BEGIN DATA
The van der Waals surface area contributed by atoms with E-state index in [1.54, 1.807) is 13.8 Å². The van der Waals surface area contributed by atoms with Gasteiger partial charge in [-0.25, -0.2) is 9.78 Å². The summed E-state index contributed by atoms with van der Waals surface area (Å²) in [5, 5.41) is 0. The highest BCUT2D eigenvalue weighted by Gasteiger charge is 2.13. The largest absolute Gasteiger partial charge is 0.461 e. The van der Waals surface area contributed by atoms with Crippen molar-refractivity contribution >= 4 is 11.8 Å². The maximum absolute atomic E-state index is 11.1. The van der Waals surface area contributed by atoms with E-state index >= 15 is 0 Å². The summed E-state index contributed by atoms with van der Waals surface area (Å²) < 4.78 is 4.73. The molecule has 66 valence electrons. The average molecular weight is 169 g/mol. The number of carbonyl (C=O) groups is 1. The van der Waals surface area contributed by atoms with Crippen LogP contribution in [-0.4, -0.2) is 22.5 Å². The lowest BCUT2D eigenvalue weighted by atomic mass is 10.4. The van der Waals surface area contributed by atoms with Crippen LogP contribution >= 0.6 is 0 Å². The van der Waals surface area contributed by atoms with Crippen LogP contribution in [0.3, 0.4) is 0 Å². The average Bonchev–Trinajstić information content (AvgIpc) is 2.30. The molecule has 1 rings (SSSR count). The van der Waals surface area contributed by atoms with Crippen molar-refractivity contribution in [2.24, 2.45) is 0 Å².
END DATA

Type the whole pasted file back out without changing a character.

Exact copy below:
The van der Waals surface area contributed by atoms with E-state index in [1.54, 1.807) is 13.8 Å². The van der Waals surface area contributed by atoms with Gasteiger partial charge in [-0.25, -0.2) is 9.78 Å². The summed E-state index contributed by atoms with van der Waals surface area (Å²) in [5, 5.41) is 0. The highest BCUT2D eigenvalue weighted by Gasteiger charge is 2.13. The largest absolute Gasteiger partial charge is 0.461 e. The van der Waals surface area contributed by atoms with Crippen molar-refractivity contribution >= 4 is 11.8 Å². The maximum absolute atomic E-state index is 11.1. The van der Waals surface area contributed by atoms with E-state index >= 15 is 0 Å². The summed E-state index contributed by atoms with van der Waals surface area (Å²) < 4.78 is 4.73. The molecule has 66 valence electrons. The average molecular weight is 169 g/mol. The number of carbonyl (C=O) groups is 1. The van der Waals surface area contributed by atoms with Crippen LogP contribution in [-0.4, -0.2) is 22.5 Å². The lowest BCUT2D eigenvalue weighted by atomic mass is 10.4. The van der Waals surface area contributed by atoms with Crippen LogP contribution >= 0.6 is 0 Å². The van der Waals surface area contributed by atoms with Crippen LogP contribution in [0.3, 0.4) is 0 Å². The average Bonchev–Trinajstić information content (AvgIpc) is 2.30. The molecule has 1 rings (SSSR count). The van der Waals surface area contributed by atoms with Crippen molar-refractivity contribution in [2.24, 2.45) is 0 Å².